A group of public health doctors led by Amir Attaran, a professor at the Institute of Population Health and faculty of Law of Ottawa University, has recently hurled the following accusations against the World Bank:
- In the past 5 years, the Bank has failed to uphold a pledge to increase funding for malaria control in Africa,
- has claimed success in its malaria programmes by promulgating false epidemiological statistics, and...
- has approved clinically obsolete treatments for a potentially deadly form of malaria.
The group also recommended and argued strongly in their paper that the World Bank "should relinquish its funding to other agencies better placed to control the disease."
If you're a registered LANCET user, you can access the full text of their paper here. Otherwise, you can read news reports here and here.
I have long believed that people engaged in business and banking have little or no business taking care of medical/health problems. The respective orientations are simply different. Is there a good doctor taking care of the malaria program inside the WB? There should be. The lack of a good doctor might explain why a "wrong medicine" like chloroquine was continuously provided to a setting where resistant P. falciparum was the prevailing malarial infection present. Banking executives shouldn't be left to decide what the best medical decisions would be in a scenario like this. It's simply not their cup of tea.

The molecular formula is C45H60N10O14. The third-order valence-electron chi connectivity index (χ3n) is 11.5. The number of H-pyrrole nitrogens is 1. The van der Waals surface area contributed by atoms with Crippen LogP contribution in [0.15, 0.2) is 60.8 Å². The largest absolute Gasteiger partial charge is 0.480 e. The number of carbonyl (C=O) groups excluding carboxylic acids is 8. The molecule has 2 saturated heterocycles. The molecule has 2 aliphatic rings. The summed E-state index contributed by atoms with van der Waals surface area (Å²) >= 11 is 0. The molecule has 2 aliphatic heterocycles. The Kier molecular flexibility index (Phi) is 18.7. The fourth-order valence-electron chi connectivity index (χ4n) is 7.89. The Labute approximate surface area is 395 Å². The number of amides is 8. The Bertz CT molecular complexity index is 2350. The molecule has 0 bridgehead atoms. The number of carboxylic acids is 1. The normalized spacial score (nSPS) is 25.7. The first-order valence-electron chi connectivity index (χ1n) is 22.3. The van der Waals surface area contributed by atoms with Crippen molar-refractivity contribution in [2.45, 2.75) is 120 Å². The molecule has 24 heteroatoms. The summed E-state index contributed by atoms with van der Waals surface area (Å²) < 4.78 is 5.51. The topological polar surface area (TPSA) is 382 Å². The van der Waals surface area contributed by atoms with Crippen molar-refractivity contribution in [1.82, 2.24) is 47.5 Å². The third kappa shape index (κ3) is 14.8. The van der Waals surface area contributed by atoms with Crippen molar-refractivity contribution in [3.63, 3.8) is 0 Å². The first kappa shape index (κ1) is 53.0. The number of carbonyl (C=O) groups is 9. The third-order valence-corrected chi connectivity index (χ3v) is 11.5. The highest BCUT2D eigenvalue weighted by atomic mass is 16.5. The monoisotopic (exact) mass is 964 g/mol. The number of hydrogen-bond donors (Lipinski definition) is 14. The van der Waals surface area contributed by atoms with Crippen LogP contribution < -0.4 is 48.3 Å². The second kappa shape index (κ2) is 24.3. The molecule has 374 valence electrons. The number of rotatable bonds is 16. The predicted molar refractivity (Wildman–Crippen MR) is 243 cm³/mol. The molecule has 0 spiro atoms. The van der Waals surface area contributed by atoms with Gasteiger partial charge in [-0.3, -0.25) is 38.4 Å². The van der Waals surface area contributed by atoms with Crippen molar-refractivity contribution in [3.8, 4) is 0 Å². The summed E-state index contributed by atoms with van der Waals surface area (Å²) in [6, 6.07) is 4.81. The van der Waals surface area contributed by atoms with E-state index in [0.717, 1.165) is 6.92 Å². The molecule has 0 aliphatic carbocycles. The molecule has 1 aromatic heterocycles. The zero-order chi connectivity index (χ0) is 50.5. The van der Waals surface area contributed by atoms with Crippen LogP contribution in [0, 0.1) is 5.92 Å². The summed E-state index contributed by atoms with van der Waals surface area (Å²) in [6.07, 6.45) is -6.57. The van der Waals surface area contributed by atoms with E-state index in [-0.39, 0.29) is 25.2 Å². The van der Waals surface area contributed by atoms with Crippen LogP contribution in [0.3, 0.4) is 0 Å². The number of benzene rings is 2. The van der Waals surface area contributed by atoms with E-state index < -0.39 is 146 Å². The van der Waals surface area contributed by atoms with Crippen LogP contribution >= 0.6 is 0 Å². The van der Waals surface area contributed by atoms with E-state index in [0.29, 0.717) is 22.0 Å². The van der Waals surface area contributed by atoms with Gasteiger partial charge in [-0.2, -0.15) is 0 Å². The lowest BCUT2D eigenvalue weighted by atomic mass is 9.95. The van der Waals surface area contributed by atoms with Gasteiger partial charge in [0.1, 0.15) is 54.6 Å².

"Yet despite these abundant warnings, the (World)Bank supplied India with chloroquine knowing the drug would be used for P falciparum malaria. In 2004, the Bank approved five separate purchases of chloroquine for India, totalling about $1.8 million. The quantities of chloroquine involved exceed 100 million tablets, making it probable that millions of patients having P falciparum malaria received such treatments inappropriately. Both money and lives are needlessly wasted by these decisions, which violate WHO's guidance."
-- excerpt from the original LANCET article